When I was a preteen and still rebelled against my bedtime, I looked forward every night to The Underground Planet on my local radio station. At 9 PM, the last of “today’s hits and yesterday’s favorites” would segue into what was sure to be my next favorite song. The energetic DJ Sini Man hosted an hour of music that wouldn't otherwise make the commuter cut. I could trust that what Sini introduced to me as a loyal listener would be edgy, alternative, and may even be deemed inappropriate by the parents who could hear my radio’s hum down the hall. Just by tuning my dial to 93.5 FM, I was taken away to a place that felt customized for a girl like me.


One night, Sini welcomed a very special guest to do an in-studio interview and performance. I had no idea who the talent I was hearing was, but I was enthralled with the humor passing between the young men delighting in each other’s conversation as they revealed stories about first love, hard times, and how music made it all okay. I was so enthralled that I began taping (yes, on a cassette tape recorder) the show, anticipating that I’d wish to revisit this moment in the future. The two finished the broadcast in a duet of the up-and-coming artist’s first single, “April Fools,” which I listened to on repeat for the next few weeks. The artist I was introduced to that night was Rufus Wainwright, a singer-songwriter who has since become the writer of an opera and one of today’s most iconic adult contemporary performers, and who remains one of my biggest musical influences.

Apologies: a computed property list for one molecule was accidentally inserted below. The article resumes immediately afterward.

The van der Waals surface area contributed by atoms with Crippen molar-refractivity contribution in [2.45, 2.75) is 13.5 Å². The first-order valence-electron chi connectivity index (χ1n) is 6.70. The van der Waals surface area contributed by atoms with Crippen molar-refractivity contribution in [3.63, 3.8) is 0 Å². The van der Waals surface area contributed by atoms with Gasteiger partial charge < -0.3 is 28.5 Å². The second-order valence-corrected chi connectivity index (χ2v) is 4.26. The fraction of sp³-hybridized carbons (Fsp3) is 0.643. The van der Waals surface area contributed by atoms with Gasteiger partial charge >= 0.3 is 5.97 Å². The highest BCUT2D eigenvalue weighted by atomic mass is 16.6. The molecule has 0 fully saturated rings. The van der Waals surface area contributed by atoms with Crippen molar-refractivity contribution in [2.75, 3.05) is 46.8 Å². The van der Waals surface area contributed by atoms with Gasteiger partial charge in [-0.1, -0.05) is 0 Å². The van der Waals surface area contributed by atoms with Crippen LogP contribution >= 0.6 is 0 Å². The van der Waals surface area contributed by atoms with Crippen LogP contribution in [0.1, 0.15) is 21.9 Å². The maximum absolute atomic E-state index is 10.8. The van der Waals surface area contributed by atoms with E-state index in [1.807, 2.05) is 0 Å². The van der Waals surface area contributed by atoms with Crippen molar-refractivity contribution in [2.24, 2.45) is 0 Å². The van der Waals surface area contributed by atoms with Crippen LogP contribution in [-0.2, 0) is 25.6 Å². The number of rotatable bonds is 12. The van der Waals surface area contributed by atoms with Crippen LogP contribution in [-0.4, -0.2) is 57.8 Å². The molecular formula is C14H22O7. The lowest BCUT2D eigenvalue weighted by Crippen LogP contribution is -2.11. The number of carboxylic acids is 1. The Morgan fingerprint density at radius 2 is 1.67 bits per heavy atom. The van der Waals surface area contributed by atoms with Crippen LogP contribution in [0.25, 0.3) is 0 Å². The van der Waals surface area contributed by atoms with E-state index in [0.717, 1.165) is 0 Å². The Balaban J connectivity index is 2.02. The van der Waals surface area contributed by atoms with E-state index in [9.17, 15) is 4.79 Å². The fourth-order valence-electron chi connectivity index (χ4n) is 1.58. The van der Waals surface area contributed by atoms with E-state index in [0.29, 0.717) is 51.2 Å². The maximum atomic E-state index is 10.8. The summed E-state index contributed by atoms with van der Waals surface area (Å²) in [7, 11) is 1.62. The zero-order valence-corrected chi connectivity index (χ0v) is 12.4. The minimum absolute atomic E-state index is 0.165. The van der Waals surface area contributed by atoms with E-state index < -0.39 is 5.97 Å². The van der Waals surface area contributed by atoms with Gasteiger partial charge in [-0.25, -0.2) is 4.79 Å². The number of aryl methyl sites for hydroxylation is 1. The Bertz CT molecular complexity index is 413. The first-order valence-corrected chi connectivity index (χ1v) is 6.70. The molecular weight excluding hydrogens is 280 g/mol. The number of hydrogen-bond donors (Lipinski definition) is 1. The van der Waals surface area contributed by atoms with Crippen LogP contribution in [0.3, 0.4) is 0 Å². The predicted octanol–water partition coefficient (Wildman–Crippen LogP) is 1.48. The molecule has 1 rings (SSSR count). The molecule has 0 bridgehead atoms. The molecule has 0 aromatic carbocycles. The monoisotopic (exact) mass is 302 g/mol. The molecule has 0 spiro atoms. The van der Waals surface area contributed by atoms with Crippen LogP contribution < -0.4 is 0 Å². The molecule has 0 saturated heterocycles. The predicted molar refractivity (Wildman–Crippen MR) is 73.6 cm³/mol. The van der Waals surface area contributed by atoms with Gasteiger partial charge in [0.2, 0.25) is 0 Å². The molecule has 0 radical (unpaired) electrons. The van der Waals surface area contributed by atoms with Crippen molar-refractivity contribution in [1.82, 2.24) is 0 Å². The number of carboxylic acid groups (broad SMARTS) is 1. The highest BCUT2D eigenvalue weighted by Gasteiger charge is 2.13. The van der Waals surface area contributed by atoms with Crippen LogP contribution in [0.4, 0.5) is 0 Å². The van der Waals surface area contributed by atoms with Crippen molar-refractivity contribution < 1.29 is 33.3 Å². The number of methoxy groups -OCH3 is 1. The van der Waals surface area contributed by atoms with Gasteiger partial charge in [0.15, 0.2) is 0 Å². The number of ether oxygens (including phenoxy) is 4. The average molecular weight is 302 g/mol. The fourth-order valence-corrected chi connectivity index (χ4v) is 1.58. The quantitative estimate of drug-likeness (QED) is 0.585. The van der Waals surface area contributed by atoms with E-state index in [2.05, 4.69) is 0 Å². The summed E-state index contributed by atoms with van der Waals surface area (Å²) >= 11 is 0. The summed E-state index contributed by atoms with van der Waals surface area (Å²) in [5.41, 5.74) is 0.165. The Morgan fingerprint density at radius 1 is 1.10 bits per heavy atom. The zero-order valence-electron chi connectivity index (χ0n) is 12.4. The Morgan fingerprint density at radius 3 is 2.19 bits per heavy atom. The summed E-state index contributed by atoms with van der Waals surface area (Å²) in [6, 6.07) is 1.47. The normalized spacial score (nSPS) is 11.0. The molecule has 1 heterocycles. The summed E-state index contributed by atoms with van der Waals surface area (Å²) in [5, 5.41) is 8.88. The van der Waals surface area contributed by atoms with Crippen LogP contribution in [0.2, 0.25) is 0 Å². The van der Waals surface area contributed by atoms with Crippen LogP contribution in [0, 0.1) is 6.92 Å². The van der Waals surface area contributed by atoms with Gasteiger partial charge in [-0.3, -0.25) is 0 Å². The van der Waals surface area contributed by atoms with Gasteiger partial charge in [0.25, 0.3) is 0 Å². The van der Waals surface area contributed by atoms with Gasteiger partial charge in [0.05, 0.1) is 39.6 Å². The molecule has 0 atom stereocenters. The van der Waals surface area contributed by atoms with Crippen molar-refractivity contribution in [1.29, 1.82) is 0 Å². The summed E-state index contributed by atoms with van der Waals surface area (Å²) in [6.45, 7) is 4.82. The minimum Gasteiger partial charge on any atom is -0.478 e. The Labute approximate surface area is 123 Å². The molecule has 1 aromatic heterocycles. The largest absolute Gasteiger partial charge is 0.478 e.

I can’t help but recall my reverence for radio when thinking about the upcoming Memphis, a new Broadway musical that explores music’s power to connect people. DJ Sini introduced me to new music because he delivered it with such enthusiasm and genuine interest.. In Memphis, we are given Huey Calhoun as our faithful DJ, who does the unthinkable by playing “race music” to a listener base made up almost entirely of white people. It’s a shared love of this powerful, danceable music that brings Huey and Felicia, a black club singer, together, and it’s the music that eases the tensions cast on them by their 1950s Southern society. These characters are compelled beyond what’s expected of them in their choice to pursue their love, and it’s all thanks to the foot-tapping, finger-snapping music known today as the all-embracing rock ‘n’ roll. Memphis offers a look back at a time in history that today’s younger generations may not be aware of, the residual effects of which are still alive in the popular music of today.


You’ve got two chances to connect with this uplifting, rocking production at MBT May 20-21, so don’t miss one of the best shows of the season!